TEM4 GRE CET6
来自拉丁语 tyrannus,国君，暴君，统治者，来自希腊语 tyrannos,国君，暴君，统治者。
- tyrant (n.)
- c. 1300, "absolute ruler," especially one without legal right; "cruel, oppressive ruler," from Old French tiran, tyrant (12c.), from Latin tyrannus "lord, master, monarch, despot," especially "arbitrary ruler, cruel governor, autocrat" (source also of Spanish tirano, Italian tiranno), from Greek tyrannos "lord, master, sovereign, absolute ruler unlimited by law or constitution," a loan-word from a language of Asia Minor (probably Lydian); Klein compares Etruscan Turan "mistress, lady" (surname of Venus).
In the exact sense, a tyrant is an individual who arrogates to himself the royal authority without having a right to it. This is how the Greeks understood the word 'tyrant': they applied it indifferently to good and bad princes whose authority was not legitimate. [Rousseau, "The Social Contract"]
Originally in Greek the word was not applied to old hereditary sovereignties (basileiai) and despotic kings, but it was used of usurpers, even when popular, moderate, and just (such as Cypselus of Corinth), however it soon became a word of reproach in the usual modern sense. The spelling with -t arose in Old French by analogy with present participle endings in -ant. Fem. form tyranness is recorded from 1590 (Spenser); Medieval Latin had tyrannissa (late 14c.).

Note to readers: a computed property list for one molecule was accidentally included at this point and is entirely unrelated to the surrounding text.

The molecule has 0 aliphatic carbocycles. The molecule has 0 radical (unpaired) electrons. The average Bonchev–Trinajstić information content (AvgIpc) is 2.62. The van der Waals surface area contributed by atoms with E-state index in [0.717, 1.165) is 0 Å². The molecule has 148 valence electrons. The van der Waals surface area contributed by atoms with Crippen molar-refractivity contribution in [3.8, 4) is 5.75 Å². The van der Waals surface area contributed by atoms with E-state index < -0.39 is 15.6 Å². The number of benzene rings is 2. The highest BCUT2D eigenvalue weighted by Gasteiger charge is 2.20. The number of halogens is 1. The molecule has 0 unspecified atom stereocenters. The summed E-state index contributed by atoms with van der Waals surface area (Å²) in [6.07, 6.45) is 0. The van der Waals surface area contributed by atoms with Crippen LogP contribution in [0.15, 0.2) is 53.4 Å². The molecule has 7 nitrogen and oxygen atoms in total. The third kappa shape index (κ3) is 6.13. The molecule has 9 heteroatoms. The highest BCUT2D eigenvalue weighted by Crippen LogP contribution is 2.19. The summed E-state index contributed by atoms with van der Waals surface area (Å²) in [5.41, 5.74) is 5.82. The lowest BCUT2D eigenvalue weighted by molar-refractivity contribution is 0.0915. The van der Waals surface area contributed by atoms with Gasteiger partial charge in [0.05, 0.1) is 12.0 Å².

- 1. The guy in charge was the typical smalltown tyrant.
- 2. The tyrant was deaf to the entreaties of the slaves.
- 3. Her grandfather was a tyrant who insisted on absolute silence at the dinner table.
- 4. The country was ruled by a despotic tyrant.
- 5. For years the country was ruled by a tyrant.
[ tyrant 造句 ]